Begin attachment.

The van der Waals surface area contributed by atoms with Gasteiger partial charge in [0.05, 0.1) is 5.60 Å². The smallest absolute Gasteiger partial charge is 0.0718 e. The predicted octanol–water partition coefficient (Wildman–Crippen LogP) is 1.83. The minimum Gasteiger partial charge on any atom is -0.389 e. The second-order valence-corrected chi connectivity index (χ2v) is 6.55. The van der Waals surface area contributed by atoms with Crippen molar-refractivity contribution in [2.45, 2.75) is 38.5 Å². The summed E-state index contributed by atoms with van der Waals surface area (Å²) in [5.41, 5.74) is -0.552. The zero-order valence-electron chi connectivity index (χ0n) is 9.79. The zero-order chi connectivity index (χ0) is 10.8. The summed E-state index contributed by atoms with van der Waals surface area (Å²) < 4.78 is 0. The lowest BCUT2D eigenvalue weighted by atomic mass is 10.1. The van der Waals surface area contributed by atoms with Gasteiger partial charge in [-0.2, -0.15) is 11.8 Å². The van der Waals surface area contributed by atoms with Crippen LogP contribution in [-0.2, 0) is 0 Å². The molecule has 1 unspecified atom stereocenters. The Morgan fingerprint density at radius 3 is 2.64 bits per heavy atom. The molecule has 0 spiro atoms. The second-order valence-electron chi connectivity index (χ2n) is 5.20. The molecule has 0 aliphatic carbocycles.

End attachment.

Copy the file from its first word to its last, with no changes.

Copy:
The van der Waals surface area contributed by atoms with Gasteiger partial charge in [0.05, 0.1) is 5.60 Å². The smallest absolute Gasteiger partial charge is 0.0718 e. The predicted octanol–water partition coefficient (Wildman–Crippen LogP) is 1.83. The minimum Gasteiger partial charge on any atom is -0.389 e. The second-order valence-corrected chi connectivity index (χ2v) is 6.55. The van der Waals surface area contributed by atoms with Crippen molar-refractivity contribution in [2.45, 2.75) is 38.5 Å². The summed E-state index contributed by atoms with van der Waals surface area (Å²) in [5.41, 5.74) is -0.552. The zero-order valence-electron chi connectivity index (χ0n) is 9.79. The zero-order chi connectivity index (χ0) is 10.8. The summed E-state index contributed by atoms with van der Waals surface area (Å²) < 4.78 is 0. The lowest BCUT2D eigenvalue weighted by atomic mass is 10.1. The van der Waals surface area contributed by atoms with Gasteiger partial charge in [-0.2, -0.15) is 11.8 Å². The van der Waals surface area contributed by atoms with Crippen LogP contribution in [-0.2, 0) is 0 Å². The molecule has 1 unspecified atom stereocenters. The Morgan fingerprint density at radius 3 is 2.64 bits per heavy atom. The molecule has 0 spiro atoms. The second-order valence-electron chi connectivity index (χ2n) is 5.20. The molecule has 0 aliphatic carbocycles.